What is Mast Cell Disease?

Mast Cell Diseases are diseases that impact mast cells.

A mast cell is a type of cell found in the connective tissues in the body. They are located in the skin, lining of the gastrointestinal tract, bone marrow, airway, and other organs. Mast cells contain granules that store chemicals called mediators. These chemicals are released as part of the body’s normal response to injury or exposure to something the body deems as a threat, like an allergen. The chemicals released can cause a host of allergic and non-allergic presenting signs and symptoms. [x]

There are numerous types of Mast Cell Disease.

The most common is called Mastocytosis.

  • mast – in reference to a mast cell
  • cytosis – a condition in which there are more than the normal number of cells

Therefore, Mastocytosis is a condition in which there is an abnormal number of mast cells in the body. There are two types of Mastocytosis: [x]

1. Cutaneous Mastocytosis: where mast cells numbers are increased in the skin, but not elsewhere in the body. It causes abnormal lesions, spots, and bumps on the skin.

2. Systemic Mastocytosis: Primarily affecting adults, mast cells proliferate in the tissues, like the skin, organs, and bones.  There are various forms of Systemic Mastocytosis. The disease is classified as either indolent, which means it is slow-growing, or aggressive, which means it is fast-growing. As the number of mast cells builds up in an organ, the symptoms of the disease may get worse. Systemic Mastocytosis can become cancerous, resulting in Mast Cell Leukemia or Mast Cell Sarcoma. [x]

Also under the umbrella of Mast Cell Diseases is:

1. Mast Cell Activation Syndromes (MCAS, MMAS): presenting much like Systemic Mastocytosis symptom wise, it is defined as having a normal number of mast cells (or very mild proliferation) that have an activation problem.

The mast cells constantly “misbehave” and release their chemicals over anything and everything. MCAS is a condition with signs and symptoms involving the skin, GI tract, cardiovascular, respiratory, and neurologic systems. It can be classified into primary, secondary, and idiopathic. [x]

As an immune cell, mast cells release a variety of enzymes and chemical mediators when the body is injured or exposed to a trigger (like an allergen). Examples of the chemical mediators released by degranulating mast cells are prostaglandins, leukotrienes, and histamine—the latter being why antihistamines are vital drugs for Mast Cell Disease sufferers. However, mast cells also release an enzyme known as tryptase.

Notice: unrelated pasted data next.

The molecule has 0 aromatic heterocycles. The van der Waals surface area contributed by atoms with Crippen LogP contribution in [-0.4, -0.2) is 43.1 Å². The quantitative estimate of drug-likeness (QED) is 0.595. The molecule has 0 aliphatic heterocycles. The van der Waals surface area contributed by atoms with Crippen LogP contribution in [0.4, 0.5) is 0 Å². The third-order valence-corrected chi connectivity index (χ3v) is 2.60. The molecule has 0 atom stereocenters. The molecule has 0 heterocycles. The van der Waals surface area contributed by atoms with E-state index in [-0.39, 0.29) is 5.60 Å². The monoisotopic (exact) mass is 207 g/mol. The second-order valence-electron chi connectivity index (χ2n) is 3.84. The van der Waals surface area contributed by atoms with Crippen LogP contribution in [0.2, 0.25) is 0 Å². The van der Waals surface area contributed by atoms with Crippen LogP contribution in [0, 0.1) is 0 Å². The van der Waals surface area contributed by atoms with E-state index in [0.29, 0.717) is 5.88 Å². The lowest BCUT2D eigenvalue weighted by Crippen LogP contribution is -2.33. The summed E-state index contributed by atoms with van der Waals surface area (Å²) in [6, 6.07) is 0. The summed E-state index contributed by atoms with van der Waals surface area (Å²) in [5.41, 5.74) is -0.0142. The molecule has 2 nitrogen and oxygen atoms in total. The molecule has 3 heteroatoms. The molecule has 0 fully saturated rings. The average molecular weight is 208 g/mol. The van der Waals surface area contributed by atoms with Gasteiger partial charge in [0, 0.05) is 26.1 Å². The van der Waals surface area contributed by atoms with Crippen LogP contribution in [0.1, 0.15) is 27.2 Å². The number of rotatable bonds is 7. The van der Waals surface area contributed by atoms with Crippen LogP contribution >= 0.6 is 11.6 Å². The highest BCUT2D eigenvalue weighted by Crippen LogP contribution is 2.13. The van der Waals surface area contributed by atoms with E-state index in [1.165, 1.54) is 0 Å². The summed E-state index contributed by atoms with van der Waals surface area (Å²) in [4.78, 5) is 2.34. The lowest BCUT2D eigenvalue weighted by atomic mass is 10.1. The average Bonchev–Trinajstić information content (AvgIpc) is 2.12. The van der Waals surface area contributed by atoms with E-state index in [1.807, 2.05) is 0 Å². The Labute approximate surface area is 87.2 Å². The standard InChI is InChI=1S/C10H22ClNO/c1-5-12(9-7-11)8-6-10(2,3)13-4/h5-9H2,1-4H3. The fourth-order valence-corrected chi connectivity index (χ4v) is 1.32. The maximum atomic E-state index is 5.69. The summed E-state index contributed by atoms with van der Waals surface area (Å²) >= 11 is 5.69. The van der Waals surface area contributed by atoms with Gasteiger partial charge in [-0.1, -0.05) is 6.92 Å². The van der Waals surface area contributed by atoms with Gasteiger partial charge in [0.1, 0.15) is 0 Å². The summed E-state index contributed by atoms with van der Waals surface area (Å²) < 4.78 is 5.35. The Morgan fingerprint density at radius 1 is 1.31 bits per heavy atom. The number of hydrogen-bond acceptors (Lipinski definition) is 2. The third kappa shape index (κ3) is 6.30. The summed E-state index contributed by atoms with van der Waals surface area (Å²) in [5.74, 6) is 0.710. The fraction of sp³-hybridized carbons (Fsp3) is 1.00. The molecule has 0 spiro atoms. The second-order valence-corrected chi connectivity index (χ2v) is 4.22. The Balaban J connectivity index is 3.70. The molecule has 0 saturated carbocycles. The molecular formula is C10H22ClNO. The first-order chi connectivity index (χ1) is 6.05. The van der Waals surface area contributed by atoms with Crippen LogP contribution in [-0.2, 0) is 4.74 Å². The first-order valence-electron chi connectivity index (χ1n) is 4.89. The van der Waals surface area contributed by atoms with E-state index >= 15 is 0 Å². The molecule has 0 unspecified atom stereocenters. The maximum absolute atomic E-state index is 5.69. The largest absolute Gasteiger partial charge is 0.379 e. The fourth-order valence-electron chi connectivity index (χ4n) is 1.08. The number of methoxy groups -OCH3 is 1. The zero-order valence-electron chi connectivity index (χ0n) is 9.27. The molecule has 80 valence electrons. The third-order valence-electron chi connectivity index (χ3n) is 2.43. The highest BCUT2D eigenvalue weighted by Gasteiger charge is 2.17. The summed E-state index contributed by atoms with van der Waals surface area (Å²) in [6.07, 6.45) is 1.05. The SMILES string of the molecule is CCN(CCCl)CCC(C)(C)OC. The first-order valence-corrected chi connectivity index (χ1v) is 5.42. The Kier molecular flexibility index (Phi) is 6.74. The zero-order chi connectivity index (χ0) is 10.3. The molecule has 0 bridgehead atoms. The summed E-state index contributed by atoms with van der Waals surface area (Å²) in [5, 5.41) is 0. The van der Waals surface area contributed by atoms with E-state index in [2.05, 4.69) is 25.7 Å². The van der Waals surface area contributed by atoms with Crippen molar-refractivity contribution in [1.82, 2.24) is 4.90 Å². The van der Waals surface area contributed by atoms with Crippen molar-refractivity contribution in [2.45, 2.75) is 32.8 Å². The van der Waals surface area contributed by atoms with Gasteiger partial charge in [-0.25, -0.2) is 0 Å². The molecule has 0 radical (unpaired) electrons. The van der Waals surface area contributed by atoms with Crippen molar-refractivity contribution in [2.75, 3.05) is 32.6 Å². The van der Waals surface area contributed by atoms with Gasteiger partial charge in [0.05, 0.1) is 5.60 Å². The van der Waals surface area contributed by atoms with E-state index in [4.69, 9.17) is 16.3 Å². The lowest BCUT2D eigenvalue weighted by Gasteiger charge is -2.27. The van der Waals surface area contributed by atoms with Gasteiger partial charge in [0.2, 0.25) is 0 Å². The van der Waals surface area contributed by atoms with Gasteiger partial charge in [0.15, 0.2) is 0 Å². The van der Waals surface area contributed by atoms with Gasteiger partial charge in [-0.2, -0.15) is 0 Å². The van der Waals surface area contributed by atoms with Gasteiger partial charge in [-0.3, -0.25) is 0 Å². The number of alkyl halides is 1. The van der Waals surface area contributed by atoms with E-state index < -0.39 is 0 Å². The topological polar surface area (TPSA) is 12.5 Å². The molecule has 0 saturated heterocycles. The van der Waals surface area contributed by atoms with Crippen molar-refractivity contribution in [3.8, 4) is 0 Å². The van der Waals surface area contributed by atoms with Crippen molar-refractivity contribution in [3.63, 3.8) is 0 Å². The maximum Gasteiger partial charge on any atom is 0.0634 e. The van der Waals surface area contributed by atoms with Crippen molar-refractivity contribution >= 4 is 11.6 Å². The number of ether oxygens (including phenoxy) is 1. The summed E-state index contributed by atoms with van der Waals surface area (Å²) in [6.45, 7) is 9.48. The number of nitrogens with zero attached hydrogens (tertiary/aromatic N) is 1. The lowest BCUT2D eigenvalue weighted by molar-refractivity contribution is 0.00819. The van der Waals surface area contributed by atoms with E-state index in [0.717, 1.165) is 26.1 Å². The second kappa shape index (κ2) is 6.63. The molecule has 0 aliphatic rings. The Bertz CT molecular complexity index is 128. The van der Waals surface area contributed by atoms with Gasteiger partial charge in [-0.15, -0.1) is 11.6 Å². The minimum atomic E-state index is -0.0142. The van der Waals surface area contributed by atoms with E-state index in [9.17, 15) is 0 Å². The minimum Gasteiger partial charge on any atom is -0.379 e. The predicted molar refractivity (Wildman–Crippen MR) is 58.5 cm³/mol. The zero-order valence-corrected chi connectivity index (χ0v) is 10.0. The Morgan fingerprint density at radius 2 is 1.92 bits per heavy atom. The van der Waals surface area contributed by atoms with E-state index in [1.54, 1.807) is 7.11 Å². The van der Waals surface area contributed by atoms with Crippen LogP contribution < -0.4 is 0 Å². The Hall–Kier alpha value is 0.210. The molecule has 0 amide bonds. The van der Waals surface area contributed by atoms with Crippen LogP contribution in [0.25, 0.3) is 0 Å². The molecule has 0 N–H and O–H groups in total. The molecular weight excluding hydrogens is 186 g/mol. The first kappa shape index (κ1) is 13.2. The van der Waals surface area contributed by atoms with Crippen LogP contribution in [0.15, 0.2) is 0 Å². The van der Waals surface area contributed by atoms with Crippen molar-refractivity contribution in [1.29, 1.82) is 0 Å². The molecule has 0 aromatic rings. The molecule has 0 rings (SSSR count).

The high levels of histamine, tryptase, and the other 200+ chemical mediators in the body lead to the painful symptoms of the disease. An increase in mast cells and/or improper mast cell activation causes excessive mediator release because the mast cells are easily triggered. Common triggers are foods, medications, stress, heat or cold, airborne and applied chemicals from perfumes, lotions, detergents, hair products, soaps, etc. Once mast cells are triggered, they can continue to degranulate or release chemicals, over literally anything…even water. It is similar to an allergy, but the triggers constantly change and mast cell patients rarely test positive for true IgE allergies.

  • Life-threatening anaphylaxis
  • Organ swelling
  • Low or high blood pressure
  • Fainting
  • Flushing
  • GI Distress (nausea, vomiting, diarrhea, etc.)
  • Hives and Itching
  • Bone pain
  • And more

Mastocytosis is an orphan genetic disease. An orphan disease is one that is very rare. Genetic means that it involves hereditary transmission and/or some form of mutation. In most cases of Mast Cell Disease, especially in Mastocytosis, this mutation affects the KIT gene that normally encodes for a protein in the receptor tyrosine kinase family of proteins. KIT protein signaling is important for the development of certain cell types, including mast cells (which are a type of immune cell). [x]

Since mast cells live in connective tissues, Mast Cell Diseases, are commonly diagnosed along with connective tissues disorders, like Ehlers Danlos Syndrome. Mediator release from mast cells compromise the connective tissues, which is the “glue” that holds the body together and results in the joint laxity typically seen in Ehlers Danlos Syndrome Type 3 and Joint Hypermobility Syndromes. The complete understanding of the genetic and environmental link is still unknown.